Video: How Amsterdam is Rethinking Urban User Experience to Build the City of the Future Sponsored This content is created collaboratively with one of our sponsors.
The inside of New York City’s icon is finally open again to visitors, but they’ll need to plan far ahead to get a place in line.
The Statue of Liberty’s crown reopened to visitors Oct. 28, but you won’t have the freedom to climb up inside it whenever you please.
In fact, if you don’t already have your “crown” ticket, you won’t be going inside the famous statue until some time in 2013. Even then, you’ll be lucky to get a ticket during busy holiday periods, weekends or during the summer.
“Crown tickets for the remainder of 2012 went on sale Oct. 20. They were gone by Oct. 24,” says Mindi Rambo, public affairs specialist for the National Park Service. “We’re expecting very high demand for 2013 tickets, too.”
“The toughest times to get tickets will be high demand periods, including major holiday weekends, summer weekends and weekdays,” Rambo says. “Tickets for 2013 will be a little easier to get midweek, in March, April, late October and early November.”
Because the statue’s museum still is closed and renovations to the star-shaped Fort Wood (which provides the base to the statue) are still under way, there currently is no “pedestal only” access to the statue.
The only way to get inside the statue at all is to be one of the 315 people per day holding a “crown” ticket.
When all of the renovations are completed, “some time in early 2013,” about 3,000 people per day will be able to go inside the famous statue for a climb to the pedestal. Climbing all the way to the crown still will be limited to 315 per day.
A gift from the people of France to the people of the United States, the statue was dedicated Oct. 28, 1886. Because it is an “international icon,” Rambo says, the statue annually attracts more than 3.5 million visitors.
When work is finished, there’ll be better access for visitors in wheelchairs (who will be able to ascend to the pedestal level), upgraded bathrooms and air conditioning to keep the interior of the statue cooler on hot summer days.
Visitors who make the climb to the crown sometimes are surprised and disappointed by the view, Rambo says. Why? “They’re expecting to see the New York City skyline. They don’t realize she faces out to sea, in the direction of ships approaching the harbor.”
What will they see? Rambo says, “They’ll view a small portion of lower Manhattan, a little bit of Brooklyn, Governors Island, the Verrazano Bridge, Staten Island and a bit of Bayonne.”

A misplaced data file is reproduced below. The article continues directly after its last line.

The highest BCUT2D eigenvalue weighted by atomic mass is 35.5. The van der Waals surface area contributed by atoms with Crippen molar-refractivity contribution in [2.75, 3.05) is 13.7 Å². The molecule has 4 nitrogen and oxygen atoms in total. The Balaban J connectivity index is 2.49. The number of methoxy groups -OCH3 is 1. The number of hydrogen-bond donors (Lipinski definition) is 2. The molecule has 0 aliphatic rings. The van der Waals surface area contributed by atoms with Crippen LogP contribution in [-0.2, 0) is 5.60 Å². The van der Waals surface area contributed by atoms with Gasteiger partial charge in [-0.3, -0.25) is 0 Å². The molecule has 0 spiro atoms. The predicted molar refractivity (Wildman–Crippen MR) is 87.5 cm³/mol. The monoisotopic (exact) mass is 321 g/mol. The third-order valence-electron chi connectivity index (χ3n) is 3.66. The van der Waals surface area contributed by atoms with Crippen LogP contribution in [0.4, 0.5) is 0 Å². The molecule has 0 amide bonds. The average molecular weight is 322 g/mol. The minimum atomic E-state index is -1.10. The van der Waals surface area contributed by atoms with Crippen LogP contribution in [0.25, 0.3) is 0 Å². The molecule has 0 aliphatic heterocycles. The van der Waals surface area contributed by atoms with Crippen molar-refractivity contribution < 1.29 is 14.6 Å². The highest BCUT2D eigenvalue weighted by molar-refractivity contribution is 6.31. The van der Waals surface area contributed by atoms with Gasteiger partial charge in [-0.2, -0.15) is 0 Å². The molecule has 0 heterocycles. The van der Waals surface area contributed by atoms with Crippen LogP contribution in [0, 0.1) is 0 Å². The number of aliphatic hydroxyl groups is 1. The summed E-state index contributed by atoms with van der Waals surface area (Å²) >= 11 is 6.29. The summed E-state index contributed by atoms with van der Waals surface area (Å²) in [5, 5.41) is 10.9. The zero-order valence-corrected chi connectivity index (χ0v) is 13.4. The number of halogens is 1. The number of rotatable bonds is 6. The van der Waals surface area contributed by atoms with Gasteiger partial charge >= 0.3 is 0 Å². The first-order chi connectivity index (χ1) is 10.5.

To see the view from the statue’s crown, visitors have to climb 393 steps. Before renovations began, there were 354 steps. The number increased because the distance between risers on the steps leading to the pedestal observation level — the first part of the climb — was decreased.
The most daunting part of the climb is the famous double-helix stairway of 146 steps leading up into the copper body of the structure.
People generally enjoy seeing the Eiffel framework inside the statue, which was designed by the same man who created Paris’ Eiffel tower, Rambo says. “It’s impressive to see how the sculptor (Frederic Auguste Bartholdi) and Alexandre Gustave Eiffel worked together to insure the massive hollow lady would stand strong through the years.”
Nevertheless, the twisting staircase is a tight spiral climb, with only a few landings. “There’s no turning back,” Rambo says. “If a person has any doubts about climbing all the way to the crown, we encourage them to talk to the uniformed ranger posted at the pedestal observation level. He or she can explain what visitors will experience. Sometimes, visitors decide to continue the climb; others decide they’re actually quite satisfied with the view they have from the pedestal level.”
Visitors who should not attempt the climb to the crown include those with heart or respiratory conditions, impaired mobility of any kind, vertigo (dizziness) or claustrophobia (fear of confined spaces) or acrophobia (fear of heights).
Holders of crown tickets walk past the statue’s original torch — the first part of the statue to be constructed in 1876 — and “are amazed by its towering size,” Rambo says. Public access to the first torch, the highest point of the statue, was closed off in 1916 and was never reopened. In 1984, the original torch was replaced by a new one fashioned of copper and covered in 24 carat gold leaf.
Visitors going to Liberty and Ellis islands, accessible only by Statue Ferries, should expect airline-style security before boarding. Rambo says, “Visitors should arrive about 30 minutes before the ferry departure time from Liberty State Park, so their belongings can be X-rayed and there’s time to walk through metal detectors.
“You’d be amazed by what people have in their pockets, from pocket knives and pocket utility tools to laser pointers. Anything that can be construed as a potential weapon will be confiscated and cannot be returned.”
After crown ticket holders check in at the white tent behind the statue (the name on each ticket must match the name on the photo ID), they will also have to check their belongings. The only items you can have with you when entering the statue are a camera (no camera bags), your ferry ticket showing your crown reservation and medication you might need.
Visitors should allow about five hours to see both Liberty and Ellis islands. Traveling between the islands, according to Rambo, takes about 10 minutes and getting on and off at each island takes about 20 minutes. Seeing the crown, pedestal and statue interior takes about 90 minutes to two hours. Taking a ranger-narrated tour of the island and learning about its history adds more time to the Liberty Island stop.
(c)2012 The Morning Call (Allentown, Pa.). Distributed by MCT Information Services.